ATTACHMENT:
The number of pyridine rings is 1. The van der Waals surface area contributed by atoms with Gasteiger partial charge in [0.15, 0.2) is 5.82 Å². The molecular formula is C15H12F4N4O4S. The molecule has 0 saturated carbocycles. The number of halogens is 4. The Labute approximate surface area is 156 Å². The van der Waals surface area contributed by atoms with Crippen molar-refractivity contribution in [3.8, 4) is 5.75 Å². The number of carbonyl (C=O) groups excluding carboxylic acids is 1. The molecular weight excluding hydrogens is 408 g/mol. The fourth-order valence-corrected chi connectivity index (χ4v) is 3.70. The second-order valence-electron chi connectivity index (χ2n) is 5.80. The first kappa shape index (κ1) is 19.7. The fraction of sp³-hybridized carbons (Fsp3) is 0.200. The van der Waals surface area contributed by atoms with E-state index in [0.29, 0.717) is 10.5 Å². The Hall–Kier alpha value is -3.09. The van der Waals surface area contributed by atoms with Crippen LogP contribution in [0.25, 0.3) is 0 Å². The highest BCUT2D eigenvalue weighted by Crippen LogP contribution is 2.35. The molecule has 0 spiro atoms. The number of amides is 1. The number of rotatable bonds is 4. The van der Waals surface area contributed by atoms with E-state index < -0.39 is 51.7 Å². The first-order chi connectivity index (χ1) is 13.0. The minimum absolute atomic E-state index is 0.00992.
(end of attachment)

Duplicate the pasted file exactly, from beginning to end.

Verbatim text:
The number of pyridine rings is 1. The van der Waals surface area contributed by atoms with Gasteiger partial charge in [0.15, 0.2) is 5.82 Å². The molecular formula is C15H12F4N4O4S. The molecule has 0 saturated carbocycles. The number of halogens is 4. The Labute approximate surface area is 156 Å². The van der Waals surface area contributed by atoms with Crippen molar-refractivity contribution in [3.8, 4) is 5.75 Å². The number of carbonyl (C=O) groups excluding carboxylic acids is 1. The molecular weight excluding hydrogens is 408 g/mol. The fourth-order valence-corrected chi connectivity index (χ4v) is 3.70. The second-order valence-electron chi connectivity index (χ2n) is 5.80. The first kappa shape index (κ1) is 19.7. The fraction of sp³-hybridized carbons (Fsp3) is 0.200. The van der Waals surface area contributed by atoms with E-state index in [0.29, 0.717) is 10.5 Å². The Hall–Kier alpha value is -3.09. The van der Waals surface area contributed by atoms with Crippen LogP contribution in [0.25, 0.3) is 0 Å². The highest BCUT2D eigenvalue weighted by Crippen LogP contribution is 2.35. The molecule has 0 spiro atoms. The number of amides is 1. The number of rotatable bonds is 4. The van der Waals surface area contributed by atoms with E-state index < -0.39 is 51.7 Å². The first-order chi connectivity index (χ1) is 13.0. The minimum absolute atomic E-state index is 0.00992.